How Child Support Can Be Reduced in Pennsylvania
If you are currently paying child support, or you are receiving child support payments, it is vital that you understand how child support is calculated – and how it can change. When you are paying child support, the burden can be very high, and you may want to know how you can reduce payments. Understanding how and when child support can be changed can help you plan for potential dips in child support amounts.
On either side, the Philadelphia child support modification lawyers at Sullivan and Galleshaw may be able to help. Whether you are receiving or paying child support, our attorneys may be able to take your child support case to court and get the payments modified – or fight to keep them from lowering. For a free consultation on your case, call our lawyers today at 215-814-0395.
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Modifying and Reducing Child Support in PA
Child support is not a permanent fixture, in most cases. Finances are fickle, and often shift greatly over the course of one’s life. Because child support obligations are based, in part, on the total income of both parents, child support can fluctuate if you get a new job, lose a job, or face other life changes.
Under the law, child support orders can be modified if there are any “material and substantial changes in circumstance” for either party. This may include any changes to factors that affect how much needs to be paid each month. Looking at the input factors for calculating child support, this means that child support can be modified based on the following, along with other factors:
- A change in income,
- Job loss,
- A change in the number of children you support,
- A change in healthcare costs,
- Substantial hardships, and
- A child turning 18 and graduating from high school.
Child support can be ordered in most cases, even ones of very low monthly income. However, parents are not expected to pay so much child support that they cannot support themselves. Especially if you have multiple children or are expected to pay high child support amounts because the other parent has high income, you may be entitled to a reduction in child support. If your support amount is more than 50% of your monthly income, you could be entitled to have every child support amount you pay reduced to give you more money each month. If you make less than $981 per month, the court will need to use close scrutiny when determining child support amounts. Additionally, if you keep less than $981 per month for yourself, you may be entitled to a reduction to guarantee a minimum “Self-Support Reserve” of $981 per month.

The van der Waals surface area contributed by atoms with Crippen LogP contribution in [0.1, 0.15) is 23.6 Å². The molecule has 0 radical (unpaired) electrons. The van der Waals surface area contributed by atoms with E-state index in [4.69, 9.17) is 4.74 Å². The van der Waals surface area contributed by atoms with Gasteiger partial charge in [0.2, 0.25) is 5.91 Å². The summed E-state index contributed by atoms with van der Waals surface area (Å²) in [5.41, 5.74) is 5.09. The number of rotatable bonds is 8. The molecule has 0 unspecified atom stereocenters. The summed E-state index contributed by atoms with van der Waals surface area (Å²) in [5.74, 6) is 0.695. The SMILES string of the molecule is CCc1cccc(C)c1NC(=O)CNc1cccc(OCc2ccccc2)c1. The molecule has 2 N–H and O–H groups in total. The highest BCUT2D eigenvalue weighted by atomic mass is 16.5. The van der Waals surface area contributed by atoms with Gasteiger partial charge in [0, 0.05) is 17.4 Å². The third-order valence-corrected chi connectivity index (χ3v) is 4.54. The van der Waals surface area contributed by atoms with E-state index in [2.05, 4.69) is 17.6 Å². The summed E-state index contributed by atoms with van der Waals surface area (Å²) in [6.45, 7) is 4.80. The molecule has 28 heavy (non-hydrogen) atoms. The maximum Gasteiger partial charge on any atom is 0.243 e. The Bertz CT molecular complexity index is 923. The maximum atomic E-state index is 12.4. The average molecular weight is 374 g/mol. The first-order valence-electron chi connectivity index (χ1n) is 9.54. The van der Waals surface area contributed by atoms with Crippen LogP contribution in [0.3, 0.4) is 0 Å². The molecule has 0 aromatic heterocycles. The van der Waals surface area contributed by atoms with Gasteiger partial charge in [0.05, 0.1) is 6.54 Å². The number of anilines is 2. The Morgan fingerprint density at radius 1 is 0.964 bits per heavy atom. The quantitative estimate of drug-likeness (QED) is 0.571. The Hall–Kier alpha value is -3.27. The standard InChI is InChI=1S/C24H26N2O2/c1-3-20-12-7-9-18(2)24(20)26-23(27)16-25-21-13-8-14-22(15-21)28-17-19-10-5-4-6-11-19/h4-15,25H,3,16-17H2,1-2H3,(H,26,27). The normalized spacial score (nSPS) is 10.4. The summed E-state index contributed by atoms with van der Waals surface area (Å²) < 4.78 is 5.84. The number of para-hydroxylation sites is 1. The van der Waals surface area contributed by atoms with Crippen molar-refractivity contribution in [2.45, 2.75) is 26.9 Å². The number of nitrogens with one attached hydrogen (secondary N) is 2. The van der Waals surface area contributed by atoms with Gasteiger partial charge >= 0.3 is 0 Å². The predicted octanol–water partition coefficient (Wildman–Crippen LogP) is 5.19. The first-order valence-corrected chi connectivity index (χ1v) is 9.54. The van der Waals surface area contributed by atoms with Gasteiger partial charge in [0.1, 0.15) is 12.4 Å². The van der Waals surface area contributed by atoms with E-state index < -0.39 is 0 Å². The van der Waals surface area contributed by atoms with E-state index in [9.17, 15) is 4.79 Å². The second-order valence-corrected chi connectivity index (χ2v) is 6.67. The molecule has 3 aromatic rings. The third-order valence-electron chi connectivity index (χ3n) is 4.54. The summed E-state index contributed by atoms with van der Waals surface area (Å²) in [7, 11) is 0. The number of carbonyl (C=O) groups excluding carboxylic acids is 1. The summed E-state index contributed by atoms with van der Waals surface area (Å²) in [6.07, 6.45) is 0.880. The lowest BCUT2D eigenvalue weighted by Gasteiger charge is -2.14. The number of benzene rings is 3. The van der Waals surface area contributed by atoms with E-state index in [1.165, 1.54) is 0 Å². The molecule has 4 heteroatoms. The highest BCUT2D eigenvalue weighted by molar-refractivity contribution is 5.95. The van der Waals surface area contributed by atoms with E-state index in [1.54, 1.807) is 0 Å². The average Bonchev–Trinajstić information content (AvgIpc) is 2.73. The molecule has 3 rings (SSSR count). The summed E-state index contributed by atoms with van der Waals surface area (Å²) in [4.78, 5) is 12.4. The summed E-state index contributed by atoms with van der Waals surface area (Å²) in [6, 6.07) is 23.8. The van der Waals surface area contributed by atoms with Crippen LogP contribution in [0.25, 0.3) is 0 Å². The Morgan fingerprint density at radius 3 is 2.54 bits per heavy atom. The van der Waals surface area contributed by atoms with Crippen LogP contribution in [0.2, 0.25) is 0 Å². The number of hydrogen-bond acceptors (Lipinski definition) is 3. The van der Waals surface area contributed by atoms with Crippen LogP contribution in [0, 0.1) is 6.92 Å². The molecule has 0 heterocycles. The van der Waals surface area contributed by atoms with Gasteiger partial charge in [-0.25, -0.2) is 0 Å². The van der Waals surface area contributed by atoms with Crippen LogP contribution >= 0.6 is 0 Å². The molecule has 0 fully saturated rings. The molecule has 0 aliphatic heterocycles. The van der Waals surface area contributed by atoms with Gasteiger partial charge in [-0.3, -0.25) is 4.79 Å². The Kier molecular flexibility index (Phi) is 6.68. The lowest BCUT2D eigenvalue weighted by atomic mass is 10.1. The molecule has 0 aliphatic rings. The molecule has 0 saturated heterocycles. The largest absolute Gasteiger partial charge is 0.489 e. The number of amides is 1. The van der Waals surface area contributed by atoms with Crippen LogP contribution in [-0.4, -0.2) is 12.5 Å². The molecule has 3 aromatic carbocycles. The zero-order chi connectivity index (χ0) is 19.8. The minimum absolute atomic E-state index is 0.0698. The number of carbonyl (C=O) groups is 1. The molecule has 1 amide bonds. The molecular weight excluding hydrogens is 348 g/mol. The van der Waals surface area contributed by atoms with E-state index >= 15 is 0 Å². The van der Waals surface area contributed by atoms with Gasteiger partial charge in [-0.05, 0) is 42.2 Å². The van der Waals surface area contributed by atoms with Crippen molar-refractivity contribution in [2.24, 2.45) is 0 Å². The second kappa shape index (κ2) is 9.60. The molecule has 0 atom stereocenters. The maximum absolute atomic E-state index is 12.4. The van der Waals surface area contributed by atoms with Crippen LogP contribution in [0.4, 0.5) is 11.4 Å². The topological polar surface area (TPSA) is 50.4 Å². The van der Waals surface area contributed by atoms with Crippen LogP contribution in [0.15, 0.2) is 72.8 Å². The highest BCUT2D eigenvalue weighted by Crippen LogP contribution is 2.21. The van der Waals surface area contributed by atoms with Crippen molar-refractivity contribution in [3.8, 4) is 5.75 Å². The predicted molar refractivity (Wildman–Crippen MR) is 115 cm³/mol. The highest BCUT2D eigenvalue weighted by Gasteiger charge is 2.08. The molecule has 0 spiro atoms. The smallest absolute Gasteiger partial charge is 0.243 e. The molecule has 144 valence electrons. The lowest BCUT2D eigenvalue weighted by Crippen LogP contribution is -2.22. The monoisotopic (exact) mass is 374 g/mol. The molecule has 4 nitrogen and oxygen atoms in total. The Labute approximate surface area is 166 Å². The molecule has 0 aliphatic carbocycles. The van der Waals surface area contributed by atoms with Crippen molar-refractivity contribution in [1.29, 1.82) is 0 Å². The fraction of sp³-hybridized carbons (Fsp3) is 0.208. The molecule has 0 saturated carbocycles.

You are also entitled to a reduction in child support based on other things that you pay for. For instance, if your health insurance covers your children, this is a cost that you pay, and may reduce your overall child support burden. Similarly, expenses you typically cover for your children, such as tuition or other recurring costs, could reduce your general child support payments, since you already paid those expenses out of pocket.
Lastly, you may be entitled to a reduction in child support based on the amount of time you spend with your children. Child support assumes that you spend approximately 30% of the year with your children staying with you. In many families, the non-custodial parent may spend 40% or 50% of the year with their children. Every additional day that your children spend with you, rather than the other parent, is another day that your expenses are going straight toward your children, and child support is unnecessary. Because of this, you may be entitled to a direct reduction for spending additional time with your children.
Filing for to Have Child Support Reduced in PA
The only way to reduce child support is with the court’s permission. Unless a judge modifies your support order, paying anything less than the amount the order requires is a violation of the support order. This means that you should never reduce your payments or cancel your payments without court approval. Failing to pay in full could put your in violation of the court order and trigger enforcement against you, such as wage garnishment.
Filing for a modification or cancellation of child support is easy with an attorney at your side. This petition could be filed after a substantial change in your finances, the birth of another child, if a stepchild moves in with you, or if your child becomes an adult and graduates high school (meaning they no longer need support). A change can also come from an agreement with the other parent. Not every child support case is one of animosity or disagreement, and working with an attorney may make coming to an agreement for reduced child support a possibility.
Philadelphia Child Support Lawyers
The Philadelphia family law attorneys at The Sadek and Cooper Law Offices may be able to help you examine your financial status, find grounds to reduce child support, and file for a reduction in your child support order. For a free consultation on your child support case, call our lawyers today at 215-814-0395.